What Was Not Meant to Be: General Principles of Law As a Source of International Law
R. Pisillo Mazzeschi and P. De Sena (eds), Global Justice, Human Rights, and the Modernization of International Law (Brill, 2018)
28 Pages Posted: 16 Oct 2017
Date Written: October 14, 2017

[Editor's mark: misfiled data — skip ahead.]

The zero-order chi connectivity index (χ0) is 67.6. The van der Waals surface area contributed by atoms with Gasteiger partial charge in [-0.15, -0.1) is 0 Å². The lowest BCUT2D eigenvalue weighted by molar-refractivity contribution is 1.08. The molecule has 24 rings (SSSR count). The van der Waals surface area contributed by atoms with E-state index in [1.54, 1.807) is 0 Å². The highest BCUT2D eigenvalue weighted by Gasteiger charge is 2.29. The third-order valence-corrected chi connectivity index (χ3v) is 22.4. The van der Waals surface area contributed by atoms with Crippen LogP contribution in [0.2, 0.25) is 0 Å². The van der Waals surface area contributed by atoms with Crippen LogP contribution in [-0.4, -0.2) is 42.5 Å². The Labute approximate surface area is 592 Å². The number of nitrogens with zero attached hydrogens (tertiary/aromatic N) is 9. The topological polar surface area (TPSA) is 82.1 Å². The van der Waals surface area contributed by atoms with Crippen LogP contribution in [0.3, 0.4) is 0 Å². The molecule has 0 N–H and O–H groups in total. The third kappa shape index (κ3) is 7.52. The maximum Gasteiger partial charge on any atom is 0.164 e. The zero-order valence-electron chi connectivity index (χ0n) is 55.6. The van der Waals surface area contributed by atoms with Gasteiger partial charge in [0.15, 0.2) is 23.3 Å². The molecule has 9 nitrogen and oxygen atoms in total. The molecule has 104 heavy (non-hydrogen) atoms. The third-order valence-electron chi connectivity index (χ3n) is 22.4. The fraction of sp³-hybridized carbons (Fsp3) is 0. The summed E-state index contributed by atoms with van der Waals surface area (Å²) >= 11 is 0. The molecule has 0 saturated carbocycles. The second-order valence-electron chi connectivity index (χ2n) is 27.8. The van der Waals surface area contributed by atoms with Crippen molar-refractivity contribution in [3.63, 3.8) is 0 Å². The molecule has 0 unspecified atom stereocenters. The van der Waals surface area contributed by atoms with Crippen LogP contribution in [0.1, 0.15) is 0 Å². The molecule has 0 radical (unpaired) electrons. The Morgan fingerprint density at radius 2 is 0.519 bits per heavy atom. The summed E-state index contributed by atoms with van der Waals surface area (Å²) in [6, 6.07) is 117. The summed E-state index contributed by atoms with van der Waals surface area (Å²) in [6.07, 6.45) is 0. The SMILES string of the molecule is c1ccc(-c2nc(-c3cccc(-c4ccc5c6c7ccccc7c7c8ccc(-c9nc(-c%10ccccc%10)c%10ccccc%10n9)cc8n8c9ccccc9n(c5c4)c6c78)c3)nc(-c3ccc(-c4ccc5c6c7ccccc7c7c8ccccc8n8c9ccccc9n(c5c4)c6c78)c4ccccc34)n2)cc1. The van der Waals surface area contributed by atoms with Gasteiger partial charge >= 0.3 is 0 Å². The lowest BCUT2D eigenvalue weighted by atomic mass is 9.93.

This paper reflects on the modest role fulfilled by general principles of law in contemporary international legal thought and practice. It submits that the tepidity with which international lawyers have resorted to general principles of law in practice and legal thought — and especially in their expansionist enterprises — is the result of the inability of general principle of law to operate a source of international law. In particular, it is argued here that the miserable fate of general principles of law can be traced back to a choice by early 20th century international lawyers to locate and organize the prevention of non liquet as well as analogical reasoning within the sources of international law. The following will show that the doctrine of sources of international law may not have proved the most adequate framework for the prevention of non liquet and gap-filling function that was bestowed upon general principles of law. It is only once general principles of law come to be construed and deployed in international legal thought and practice as an argumentative technique of content-determination (i.e. a mode of interpretation) and thus not as a source of international law that they have a chance to play a meaningful role in international legal argumentation.
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